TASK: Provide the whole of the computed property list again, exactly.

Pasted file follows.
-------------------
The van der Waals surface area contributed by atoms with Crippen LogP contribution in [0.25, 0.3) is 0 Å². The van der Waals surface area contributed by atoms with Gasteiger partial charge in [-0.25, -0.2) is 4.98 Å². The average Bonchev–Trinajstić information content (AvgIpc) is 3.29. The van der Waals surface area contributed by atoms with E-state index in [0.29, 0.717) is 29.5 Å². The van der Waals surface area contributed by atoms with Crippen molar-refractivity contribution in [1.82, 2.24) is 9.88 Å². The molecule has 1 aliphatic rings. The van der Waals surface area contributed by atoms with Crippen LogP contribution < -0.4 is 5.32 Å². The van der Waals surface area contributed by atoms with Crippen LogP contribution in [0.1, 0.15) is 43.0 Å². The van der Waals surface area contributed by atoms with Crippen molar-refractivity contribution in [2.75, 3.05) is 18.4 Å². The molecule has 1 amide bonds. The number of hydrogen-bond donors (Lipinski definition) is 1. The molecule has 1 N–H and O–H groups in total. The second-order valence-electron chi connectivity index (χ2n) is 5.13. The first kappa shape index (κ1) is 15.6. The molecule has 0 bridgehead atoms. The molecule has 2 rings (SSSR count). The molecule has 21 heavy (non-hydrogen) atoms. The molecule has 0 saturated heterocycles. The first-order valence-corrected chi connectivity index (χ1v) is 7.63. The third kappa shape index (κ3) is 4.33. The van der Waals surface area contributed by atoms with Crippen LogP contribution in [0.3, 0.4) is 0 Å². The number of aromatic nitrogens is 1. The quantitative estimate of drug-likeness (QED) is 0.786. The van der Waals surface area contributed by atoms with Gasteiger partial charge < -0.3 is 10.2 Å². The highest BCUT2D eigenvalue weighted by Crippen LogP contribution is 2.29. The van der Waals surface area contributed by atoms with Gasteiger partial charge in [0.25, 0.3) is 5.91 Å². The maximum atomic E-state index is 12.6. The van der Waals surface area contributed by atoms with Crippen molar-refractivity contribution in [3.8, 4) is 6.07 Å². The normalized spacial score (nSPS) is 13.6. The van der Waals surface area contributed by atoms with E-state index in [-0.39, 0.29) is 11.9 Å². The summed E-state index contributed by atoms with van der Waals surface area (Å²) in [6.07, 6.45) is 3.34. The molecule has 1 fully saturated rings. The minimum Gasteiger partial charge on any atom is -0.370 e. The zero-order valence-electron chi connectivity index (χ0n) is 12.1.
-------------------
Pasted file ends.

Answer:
The van der Waals surface area contributed by atoms with Crippen LogP contribution in [0.25, 0.3) is 0 Å². The van der Waals surface area contributed by atoms with Gasteiger partial charge in [-0.25, -0.2) is 4.98 Å². The average Bonchev–Trinajstić information content (AvgIpc) is 3.29. The van der Waals surface area contributed by atoms with E-state index in [0.29, 0.717) is 29.5 Å². The van der Waals surface area contributed by atoms with Crippen molar-refractivity contribution in [1.82, 2.24) is 9.88 Å². The molecule has 1 aliphatic rings. The van der Waals surface area contributed by atoms with Crippen LogP contribution < -0.4 is 5.32 Å². The van der Waals surface area contributed by atoms with Crippen LogP contribution in [0.1, 0.15) is 43.0 Å². The van der Waals surface area contributed by atoms with Crippen molar-refractivity contribution in [2.75, 3.05) is 18.4 Å². The molecule has 1 amide bonds. The number of hydrogen-bond donors (Lipinski definition) is 1. The molecule has 1 N–H and O–H groups in total. The second-order valence-electron chi connectivity index (χ2n) is 5.13. The first kappa shape index (κ1) is 15.6. The molecule has 0 bridgehead atoms. The molecule has 2 rings (SSSR count). The molecule has 21 heavy (non-hydrogen) atoms. The molecule has 0 saturated heterocycles. The first-order valence-corrected chi connectivity index (χ1v) is 7.63. The third kappa shape index (κ3) is 4.33. The van der Waals surface area contributed by atoms with Crippen LogP contribution in [0.3, 0.4) is 0 Å². The number of aromatic nitrogens is 1. The quantitative estimate of drug-likeness (QED) is 0.786. The van der Waals surface area contributed by atoms with Gasteiger partial charge < -0.3 is 10.2 Å². The highest BCUT2D eigenvalue weighted by Crippen LogP contribution is 2.29. The van der Waals surface area contributed by atoms with Gasteiger partial charge in [0.25, 0.3) is 5.91 Å². The maximum atomic E-state index is 12.6. The van der Waals surface area contributed by atoms with Crippen molar-refractivity contribution in [3.8, 4) is 6.07 Å². The normalized spacial score (nSPS) is 13.6. The van der Waals surface area contributed by atoms with E-state index in [-0.39, 0.29) is 11.9 Å². The summed E-state index contributed by atoms with van der Waals surface area (Å²) in [6.07, 6.45) is 3.34. The molecule has 1 fully saturated rings. The minimum Gasteiger partial charge on any atom is -0.370 e. The zero-order valence-electron chi connectivity index (χ0n) is 12.1.